SuperPaint!Me:Write Ups:Apple-IAC Illustrations!Draw(103,56:350,178)

The PPC Toolbox

The lowest level provides the raw messaging tools: direct communication and “store and forward”. This level is not intended for user-interface usage. It corresponds most closely to the SAWS IAC system, although the details of the Apple implementation haven’t been spelled out enough to tell how similar the internals are (I suspect they are significantly different, since certain of our IAC facilities are placed in different layers in the Apple software).

This level services two classes of clients: the upper layer of the IAC system software, and non-event based “chunks o’ code” such as RDEVs, DAs, etc. In a sense, all code executing on a Macintosh will be on an equal footing, able to talk with any other code executing at the same time or in the future. It is very important to note that programs and processes do NOT have to be on the same machine to take advantage of the PPC facilities.

These tools open up various interesting possibilities:

• Programs would be able to preserve “state information” across sessions by using the store-and-forward facilities to send messages to their future incarnations.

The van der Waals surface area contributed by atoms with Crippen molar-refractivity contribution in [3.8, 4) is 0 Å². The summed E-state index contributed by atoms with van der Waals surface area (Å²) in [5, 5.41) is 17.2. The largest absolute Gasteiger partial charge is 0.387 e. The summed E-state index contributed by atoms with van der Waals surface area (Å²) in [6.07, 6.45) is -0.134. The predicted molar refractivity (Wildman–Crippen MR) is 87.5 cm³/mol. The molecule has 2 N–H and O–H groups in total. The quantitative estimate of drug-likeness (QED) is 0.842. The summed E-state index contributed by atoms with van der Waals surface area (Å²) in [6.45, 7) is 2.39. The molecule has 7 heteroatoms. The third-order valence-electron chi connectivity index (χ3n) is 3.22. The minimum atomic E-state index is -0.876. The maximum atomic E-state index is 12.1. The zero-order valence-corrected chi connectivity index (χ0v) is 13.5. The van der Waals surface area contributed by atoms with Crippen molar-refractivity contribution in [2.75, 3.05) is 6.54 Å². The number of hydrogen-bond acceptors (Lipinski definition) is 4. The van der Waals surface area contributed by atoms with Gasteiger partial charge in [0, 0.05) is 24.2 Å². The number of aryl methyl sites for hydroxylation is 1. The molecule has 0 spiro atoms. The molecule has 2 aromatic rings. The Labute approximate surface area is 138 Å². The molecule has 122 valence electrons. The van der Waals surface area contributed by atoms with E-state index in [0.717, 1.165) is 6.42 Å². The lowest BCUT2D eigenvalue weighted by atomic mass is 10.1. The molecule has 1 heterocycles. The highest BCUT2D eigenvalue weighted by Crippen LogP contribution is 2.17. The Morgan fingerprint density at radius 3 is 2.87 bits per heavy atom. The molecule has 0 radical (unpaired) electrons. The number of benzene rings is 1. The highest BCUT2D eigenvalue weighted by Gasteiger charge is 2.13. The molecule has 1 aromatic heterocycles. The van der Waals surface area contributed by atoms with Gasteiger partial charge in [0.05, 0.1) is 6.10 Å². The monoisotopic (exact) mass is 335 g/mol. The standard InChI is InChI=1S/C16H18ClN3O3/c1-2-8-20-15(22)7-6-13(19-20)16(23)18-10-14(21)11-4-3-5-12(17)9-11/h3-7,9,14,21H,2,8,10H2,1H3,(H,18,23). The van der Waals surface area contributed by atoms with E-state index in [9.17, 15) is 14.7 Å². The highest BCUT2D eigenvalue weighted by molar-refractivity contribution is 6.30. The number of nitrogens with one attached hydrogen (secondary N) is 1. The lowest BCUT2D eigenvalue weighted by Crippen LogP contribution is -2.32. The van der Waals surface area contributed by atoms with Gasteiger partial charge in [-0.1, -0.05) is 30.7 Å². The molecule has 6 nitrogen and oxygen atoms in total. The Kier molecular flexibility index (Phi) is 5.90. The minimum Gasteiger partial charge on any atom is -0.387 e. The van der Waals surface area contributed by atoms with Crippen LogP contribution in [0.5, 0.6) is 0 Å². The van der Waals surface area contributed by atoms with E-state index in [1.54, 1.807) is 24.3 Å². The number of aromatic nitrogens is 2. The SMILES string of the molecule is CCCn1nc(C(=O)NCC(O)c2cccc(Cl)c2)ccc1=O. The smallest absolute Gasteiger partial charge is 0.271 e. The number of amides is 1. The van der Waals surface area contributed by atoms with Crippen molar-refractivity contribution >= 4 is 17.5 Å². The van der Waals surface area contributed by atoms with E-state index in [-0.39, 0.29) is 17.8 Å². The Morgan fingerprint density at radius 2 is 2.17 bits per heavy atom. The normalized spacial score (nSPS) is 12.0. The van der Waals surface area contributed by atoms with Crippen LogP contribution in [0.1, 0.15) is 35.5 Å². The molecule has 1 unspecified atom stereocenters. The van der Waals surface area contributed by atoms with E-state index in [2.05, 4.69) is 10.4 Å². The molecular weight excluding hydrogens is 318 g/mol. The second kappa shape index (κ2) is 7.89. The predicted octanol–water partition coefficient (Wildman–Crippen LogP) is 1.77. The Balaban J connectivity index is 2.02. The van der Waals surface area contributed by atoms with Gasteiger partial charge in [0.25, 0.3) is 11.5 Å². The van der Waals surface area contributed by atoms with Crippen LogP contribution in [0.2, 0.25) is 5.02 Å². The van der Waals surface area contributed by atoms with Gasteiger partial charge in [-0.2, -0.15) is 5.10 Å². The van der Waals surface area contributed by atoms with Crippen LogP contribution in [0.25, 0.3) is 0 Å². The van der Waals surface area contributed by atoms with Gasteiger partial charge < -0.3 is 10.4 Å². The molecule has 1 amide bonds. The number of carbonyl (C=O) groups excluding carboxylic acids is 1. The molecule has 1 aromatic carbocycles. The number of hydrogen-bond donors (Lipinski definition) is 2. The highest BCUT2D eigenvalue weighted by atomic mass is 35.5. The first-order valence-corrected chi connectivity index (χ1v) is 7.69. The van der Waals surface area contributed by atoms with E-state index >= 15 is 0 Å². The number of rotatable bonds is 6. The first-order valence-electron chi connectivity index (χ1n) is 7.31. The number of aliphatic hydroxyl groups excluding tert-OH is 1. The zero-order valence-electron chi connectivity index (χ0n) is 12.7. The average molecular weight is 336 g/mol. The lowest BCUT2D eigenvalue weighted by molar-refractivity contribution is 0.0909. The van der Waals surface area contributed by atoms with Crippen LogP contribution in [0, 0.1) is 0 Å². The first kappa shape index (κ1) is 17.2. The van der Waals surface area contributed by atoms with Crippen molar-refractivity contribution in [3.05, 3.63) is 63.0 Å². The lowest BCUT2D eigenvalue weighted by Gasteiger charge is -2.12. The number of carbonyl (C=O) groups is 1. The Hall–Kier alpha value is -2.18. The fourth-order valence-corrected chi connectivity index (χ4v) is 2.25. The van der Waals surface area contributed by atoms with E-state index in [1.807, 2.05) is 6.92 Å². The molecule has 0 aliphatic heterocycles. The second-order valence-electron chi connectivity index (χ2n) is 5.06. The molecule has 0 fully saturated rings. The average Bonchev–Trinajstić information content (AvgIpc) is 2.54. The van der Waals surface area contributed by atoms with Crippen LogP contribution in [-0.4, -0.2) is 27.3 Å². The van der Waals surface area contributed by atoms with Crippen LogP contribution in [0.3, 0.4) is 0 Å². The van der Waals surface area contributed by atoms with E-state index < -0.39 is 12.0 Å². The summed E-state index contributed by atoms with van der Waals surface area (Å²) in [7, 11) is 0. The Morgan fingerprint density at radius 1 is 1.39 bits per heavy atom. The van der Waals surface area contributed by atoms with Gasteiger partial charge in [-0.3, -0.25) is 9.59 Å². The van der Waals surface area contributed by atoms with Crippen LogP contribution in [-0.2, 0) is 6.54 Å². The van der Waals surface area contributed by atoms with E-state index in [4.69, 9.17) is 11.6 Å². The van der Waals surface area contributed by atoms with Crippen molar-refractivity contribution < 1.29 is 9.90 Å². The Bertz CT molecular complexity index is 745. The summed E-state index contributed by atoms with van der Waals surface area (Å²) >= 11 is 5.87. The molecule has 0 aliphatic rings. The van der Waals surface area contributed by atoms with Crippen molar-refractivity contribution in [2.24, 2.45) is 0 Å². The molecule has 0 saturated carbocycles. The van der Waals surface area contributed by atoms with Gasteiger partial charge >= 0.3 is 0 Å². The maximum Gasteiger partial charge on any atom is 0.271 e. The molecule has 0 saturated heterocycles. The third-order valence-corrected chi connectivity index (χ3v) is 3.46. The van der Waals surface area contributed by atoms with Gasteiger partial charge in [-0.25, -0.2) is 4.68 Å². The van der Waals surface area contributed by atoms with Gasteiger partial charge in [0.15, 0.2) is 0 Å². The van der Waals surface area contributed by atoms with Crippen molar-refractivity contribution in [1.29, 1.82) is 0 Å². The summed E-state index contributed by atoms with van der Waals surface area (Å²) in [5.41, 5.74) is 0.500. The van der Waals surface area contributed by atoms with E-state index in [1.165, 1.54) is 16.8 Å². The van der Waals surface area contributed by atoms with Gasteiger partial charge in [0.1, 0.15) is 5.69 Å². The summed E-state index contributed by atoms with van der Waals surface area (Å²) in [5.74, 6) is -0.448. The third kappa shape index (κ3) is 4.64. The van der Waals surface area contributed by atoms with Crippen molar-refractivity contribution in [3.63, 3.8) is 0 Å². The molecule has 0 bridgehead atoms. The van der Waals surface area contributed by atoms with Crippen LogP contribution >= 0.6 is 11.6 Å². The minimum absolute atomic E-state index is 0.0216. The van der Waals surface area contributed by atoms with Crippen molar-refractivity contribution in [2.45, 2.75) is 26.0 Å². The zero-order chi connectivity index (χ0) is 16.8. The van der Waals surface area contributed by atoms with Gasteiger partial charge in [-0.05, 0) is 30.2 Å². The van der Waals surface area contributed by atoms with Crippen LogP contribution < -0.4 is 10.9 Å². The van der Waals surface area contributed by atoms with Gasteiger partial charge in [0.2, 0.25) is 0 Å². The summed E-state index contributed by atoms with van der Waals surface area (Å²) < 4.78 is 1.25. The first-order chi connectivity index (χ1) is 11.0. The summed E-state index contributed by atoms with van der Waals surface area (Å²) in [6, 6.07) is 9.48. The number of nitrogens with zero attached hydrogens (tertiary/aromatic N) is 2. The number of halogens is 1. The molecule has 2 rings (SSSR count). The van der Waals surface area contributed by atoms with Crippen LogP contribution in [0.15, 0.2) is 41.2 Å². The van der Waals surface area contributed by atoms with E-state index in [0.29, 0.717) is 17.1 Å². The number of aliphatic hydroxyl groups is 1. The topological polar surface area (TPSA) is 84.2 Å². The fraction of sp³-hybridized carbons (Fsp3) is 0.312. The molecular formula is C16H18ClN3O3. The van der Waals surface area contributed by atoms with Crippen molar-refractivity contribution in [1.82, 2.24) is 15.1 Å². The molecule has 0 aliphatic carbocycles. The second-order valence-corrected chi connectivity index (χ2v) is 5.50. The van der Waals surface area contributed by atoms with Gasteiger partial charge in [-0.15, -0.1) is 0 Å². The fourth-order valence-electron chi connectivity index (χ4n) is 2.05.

• Cooperation between programs on networked machines - well beyond the capabilities of today’s programs such as Timbuktu - becomes practical. For example, an artist can be building an illustration for an article, on machine A, while the article is being written on machine B, and the illustration would be in place in the article even while being drawn. This could allow unprecedented cooperation.

• Control panel devices could be used to actually control executing programs, etc. For example, an intercom is one possible such device.

The “Higher Level Events”

For the programmer, there is a significant extension of the event manager: “higher level events”. This is intended mostly for “below the surface” program-to-program requests, many in the form of remote menu-command executions.

In order for higher level events to be extensible for the future, several fields in the existing message record have had additional usages layered on top of their existing definition (in much the same way that the Text Edit toolbox was extended).